Pittsburgh Public Schools Superintendent Resigns Amid Ethics Controversy, Transportation Fallout
Pittsburgh Public Schools Superintendent Anthony Hamlet is resigning from the position after a sometimes contentious five academic years at the helm of the state’s second-largest district.
School district solicitor Ira Weiss announced Wednesday that Hamlet tendered his resignation on Friday, effective Oct. 1. It is not yet clear who would replace him. The board said an interim replacement for Hamlet would be selected by Sept. 29, with a national search for a full-time replacement later this year.
Weiss read in a statement from board president Sylvia Wilson that, given a recent report from the Pennsylvania State Ethics Commission faulting Hamlet for problems that include his handling of travel reimbursements, board members are "steadfast in the belief that this outcome is unfortunate, but necessary. Most importantly, this course of action creates an opportunity to remain focused on providing quality education for District students while eliminating unrelated distractions. ...The Board would like to thank Dr. Hamlet for his five-plus years of service and wish him well."
Wilson later told reporters, "This was not a forced action. He chose to do this on his own." But she declined to elaborate on discussions between Hamlet and the board, saying it was a personnel issue.
Weiss read Hamlet's letter to the board, which said, "It has been an honor to work under your leadership," and that he is proud of his accomplishments. But "in light of current circumstances ... now is the time for my tenure to come to an end."
Weiss said Hamlet will depart with the equivalent of one year's salary and benefits amounting to $399,687. The board will convene on Sept.14 to formally consider Hamlet's resignation.
* This is a breaking news story and will be updated.
This morning’s announcement comes shortly after the release of a report by the state Ethics Commission on Aug. 26, just days before the start of the school year. The commission found that he improperly tracked vacation days and made errors in financial disclosure forms. He was directed to forfeit 14 vacation days valued at $12,300 and pay back $8,000, nearly $7,000 to the district.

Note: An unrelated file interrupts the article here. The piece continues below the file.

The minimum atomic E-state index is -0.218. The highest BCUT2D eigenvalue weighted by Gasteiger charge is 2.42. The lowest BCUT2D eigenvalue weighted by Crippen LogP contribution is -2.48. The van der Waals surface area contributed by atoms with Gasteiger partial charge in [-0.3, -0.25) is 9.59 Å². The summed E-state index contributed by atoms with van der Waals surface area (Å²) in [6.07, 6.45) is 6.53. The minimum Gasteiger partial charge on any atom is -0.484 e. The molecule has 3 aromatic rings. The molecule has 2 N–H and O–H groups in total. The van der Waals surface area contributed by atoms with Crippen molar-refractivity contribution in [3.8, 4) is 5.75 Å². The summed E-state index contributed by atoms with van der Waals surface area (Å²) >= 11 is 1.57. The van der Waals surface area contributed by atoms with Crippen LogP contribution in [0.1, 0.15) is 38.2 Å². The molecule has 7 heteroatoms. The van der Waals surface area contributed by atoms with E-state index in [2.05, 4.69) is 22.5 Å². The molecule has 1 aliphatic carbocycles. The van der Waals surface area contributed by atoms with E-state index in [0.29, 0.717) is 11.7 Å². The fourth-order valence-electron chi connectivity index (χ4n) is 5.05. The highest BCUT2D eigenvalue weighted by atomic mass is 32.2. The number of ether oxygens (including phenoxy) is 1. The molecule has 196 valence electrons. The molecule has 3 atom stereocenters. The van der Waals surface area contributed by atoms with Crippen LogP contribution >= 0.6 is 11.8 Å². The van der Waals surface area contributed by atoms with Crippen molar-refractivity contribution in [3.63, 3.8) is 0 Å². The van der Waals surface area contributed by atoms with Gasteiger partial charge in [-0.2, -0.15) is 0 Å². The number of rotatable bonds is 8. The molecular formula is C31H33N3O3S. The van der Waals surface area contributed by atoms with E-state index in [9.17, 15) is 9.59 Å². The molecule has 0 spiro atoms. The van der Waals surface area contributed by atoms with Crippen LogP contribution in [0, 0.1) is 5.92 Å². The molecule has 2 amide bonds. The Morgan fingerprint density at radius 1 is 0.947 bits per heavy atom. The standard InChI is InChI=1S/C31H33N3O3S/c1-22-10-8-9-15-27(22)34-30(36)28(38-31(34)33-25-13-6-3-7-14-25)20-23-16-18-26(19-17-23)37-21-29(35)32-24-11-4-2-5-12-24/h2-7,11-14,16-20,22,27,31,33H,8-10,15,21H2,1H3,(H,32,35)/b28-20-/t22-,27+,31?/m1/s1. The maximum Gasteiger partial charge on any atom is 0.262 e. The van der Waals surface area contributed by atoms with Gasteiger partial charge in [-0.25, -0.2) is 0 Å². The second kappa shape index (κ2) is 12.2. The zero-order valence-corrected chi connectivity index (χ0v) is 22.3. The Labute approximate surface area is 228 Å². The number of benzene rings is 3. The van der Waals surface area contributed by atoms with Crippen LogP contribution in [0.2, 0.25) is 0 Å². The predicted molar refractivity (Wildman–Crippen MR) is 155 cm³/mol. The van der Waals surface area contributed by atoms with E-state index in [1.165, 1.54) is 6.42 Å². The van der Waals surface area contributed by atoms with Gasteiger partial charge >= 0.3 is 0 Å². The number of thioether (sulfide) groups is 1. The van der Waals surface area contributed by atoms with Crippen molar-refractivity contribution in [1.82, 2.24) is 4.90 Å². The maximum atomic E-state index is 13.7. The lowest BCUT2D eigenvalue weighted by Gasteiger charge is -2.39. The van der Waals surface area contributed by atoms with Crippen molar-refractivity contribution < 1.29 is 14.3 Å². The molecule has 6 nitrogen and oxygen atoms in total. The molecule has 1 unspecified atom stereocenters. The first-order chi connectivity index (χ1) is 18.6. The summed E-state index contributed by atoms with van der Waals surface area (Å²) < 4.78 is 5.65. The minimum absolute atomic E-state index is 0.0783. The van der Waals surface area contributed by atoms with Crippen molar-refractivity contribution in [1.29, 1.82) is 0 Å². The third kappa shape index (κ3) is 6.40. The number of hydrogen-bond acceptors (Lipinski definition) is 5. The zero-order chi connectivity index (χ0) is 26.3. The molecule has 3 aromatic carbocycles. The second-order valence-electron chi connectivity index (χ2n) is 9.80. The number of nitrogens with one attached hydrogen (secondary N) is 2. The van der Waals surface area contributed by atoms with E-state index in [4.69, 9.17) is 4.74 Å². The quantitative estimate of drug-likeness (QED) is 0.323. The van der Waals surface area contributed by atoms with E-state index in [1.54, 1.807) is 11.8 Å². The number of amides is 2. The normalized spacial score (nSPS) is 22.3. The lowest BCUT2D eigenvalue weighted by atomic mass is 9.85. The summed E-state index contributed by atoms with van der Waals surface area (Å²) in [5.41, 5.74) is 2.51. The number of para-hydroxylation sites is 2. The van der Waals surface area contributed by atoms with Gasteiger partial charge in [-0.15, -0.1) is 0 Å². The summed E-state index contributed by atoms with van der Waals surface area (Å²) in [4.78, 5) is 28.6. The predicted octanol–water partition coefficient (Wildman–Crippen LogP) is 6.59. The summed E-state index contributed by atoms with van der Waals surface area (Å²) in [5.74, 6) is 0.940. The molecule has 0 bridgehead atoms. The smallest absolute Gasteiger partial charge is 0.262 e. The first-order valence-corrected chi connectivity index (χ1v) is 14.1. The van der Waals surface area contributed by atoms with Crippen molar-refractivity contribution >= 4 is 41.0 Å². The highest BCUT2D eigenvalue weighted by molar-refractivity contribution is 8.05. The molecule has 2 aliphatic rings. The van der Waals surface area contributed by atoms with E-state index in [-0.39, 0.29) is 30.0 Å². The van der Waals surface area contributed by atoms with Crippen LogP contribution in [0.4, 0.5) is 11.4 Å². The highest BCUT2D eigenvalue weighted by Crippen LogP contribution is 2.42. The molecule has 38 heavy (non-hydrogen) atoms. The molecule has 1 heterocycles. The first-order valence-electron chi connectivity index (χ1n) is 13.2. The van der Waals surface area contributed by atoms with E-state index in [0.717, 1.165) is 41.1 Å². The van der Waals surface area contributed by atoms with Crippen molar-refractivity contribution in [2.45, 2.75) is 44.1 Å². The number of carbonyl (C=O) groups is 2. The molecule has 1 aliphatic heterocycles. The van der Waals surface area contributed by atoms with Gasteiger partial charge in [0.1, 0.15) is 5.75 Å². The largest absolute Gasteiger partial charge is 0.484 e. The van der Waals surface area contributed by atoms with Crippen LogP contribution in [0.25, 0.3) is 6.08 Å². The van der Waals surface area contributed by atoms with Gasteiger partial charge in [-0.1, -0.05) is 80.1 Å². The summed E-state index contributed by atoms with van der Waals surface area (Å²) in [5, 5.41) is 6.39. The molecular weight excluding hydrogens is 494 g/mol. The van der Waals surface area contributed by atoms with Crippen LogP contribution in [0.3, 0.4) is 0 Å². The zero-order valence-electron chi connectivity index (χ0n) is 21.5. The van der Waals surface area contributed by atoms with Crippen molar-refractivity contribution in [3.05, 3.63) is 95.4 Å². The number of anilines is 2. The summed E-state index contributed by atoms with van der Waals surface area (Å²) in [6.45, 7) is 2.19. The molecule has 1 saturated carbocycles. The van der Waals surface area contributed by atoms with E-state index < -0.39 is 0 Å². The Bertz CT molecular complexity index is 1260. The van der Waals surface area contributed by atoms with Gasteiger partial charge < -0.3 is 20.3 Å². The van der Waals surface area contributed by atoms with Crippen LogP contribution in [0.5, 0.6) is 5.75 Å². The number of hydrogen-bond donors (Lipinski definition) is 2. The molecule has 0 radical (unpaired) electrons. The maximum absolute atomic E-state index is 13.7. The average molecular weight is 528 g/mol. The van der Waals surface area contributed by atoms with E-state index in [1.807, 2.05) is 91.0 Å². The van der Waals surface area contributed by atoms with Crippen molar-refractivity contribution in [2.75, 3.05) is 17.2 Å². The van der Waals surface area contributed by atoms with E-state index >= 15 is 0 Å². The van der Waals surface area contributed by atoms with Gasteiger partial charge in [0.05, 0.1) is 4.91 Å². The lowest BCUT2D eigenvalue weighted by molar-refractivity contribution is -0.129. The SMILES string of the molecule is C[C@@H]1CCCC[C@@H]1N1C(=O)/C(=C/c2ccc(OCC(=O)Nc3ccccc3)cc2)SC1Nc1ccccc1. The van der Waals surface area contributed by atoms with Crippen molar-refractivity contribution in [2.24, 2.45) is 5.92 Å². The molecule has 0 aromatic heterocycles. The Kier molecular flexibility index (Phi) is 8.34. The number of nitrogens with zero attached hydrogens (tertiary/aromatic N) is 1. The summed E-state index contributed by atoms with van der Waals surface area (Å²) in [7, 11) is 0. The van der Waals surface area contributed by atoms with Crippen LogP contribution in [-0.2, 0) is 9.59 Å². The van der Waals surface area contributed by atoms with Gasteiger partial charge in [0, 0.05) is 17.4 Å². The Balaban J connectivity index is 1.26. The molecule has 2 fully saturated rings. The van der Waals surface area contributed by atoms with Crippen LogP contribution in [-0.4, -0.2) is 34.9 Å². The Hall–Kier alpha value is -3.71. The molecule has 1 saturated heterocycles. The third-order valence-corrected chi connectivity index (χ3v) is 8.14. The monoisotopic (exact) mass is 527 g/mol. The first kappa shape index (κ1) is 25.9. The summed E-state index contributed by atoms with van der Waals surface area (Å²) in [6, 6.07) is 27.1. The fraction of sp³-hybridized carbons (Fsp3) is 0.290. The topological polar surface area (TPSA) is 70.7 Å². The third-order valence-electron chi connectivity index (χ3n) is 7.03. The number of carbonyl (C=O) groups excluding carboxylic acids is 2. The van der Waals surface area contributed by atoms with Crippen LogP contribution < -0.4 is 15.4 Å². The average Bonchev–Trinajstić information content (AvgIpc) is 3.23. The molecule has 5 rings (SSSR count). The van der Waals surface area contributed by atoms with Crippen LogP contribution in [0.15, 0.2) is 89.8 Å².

At the time, Hamlet said the report had been hanging over his head — the investigation had been pending for two years — and that he was vindicated by the findings, as they ascribed the lapses to negligence rather than intent. The school board had remained quiet, calling it a personnel matter and directing all questions to Weiss.
So far, officials have said little outside the morning press conference. Board members did not immediately respond to requests for comment. Wilson told reporters that it was up to Hamlet to make himself available for, but district spokesperson Ebony Pugh did not immediately respond to a request for comment from Hamlet.
Hamlet leaves the positionjust a year after his contract was renewed through 2025. But he was already a lightning rod for criticism this summer, as the district struggled with the logistics of transporting students once in-person learning resulted. Administrators delayed the start of the school year by a week — an unusual step even as districts across the state and country have struggled with driver shortages.
“I think it’s a sad day,” said James Fogarty, the executive director of A+ Schools. “We as a community need to come together and try to fix whatever has been damaged -- especially trust.”
“We’re only in Day 2 of the school year,” he said ruefully.
Fogarty said that the ethics concerns, which were first publicized in 2019, were less of an issue for many families than the district’s COVID response, or lack of it.
“Most of the calls we’ve gotten have been back-to-school chaos,” he said. “Parents were much more concerned about the transportation problems, what’s going to happen if we have a [COVID] outbreak and we don’t seem to have the protocols in place” for learning from home.
“If these other issues hadn’t been present, I don’t know if the ethics report would have led to this.”
Fogarty said responsibility for those problems wasn’t Hamlet’s alone, but shared by other school officials and the school board. Asked whether parents could trust an interim replacement if it was chosen from his administration, he said, “That’s a real concern, but it’s one for the board to figure out. We’ve seen a lot of [staff] leave, and some have been clear the leadership was an issue. But I don’t think we’re bereft of talent. We have a deep bench.”
Criticism of Hamlet had become a political football as well, after a political committee called Black Women For A Better Education formed in response to what its members called the district’s slow and inadequate response to the pandemic. The group urged the board at the time to not renew Hamlet’s contract. When his contract was renewed, the group formed a PAC and backed a full slate of candidates. Three of its candidates won races in the 2020 primary and will be on the ballot this November. Among them is board incumbent Sala Udin, one of two board members who opposed renewing Hamlet’s contract last year.
A Rocky Start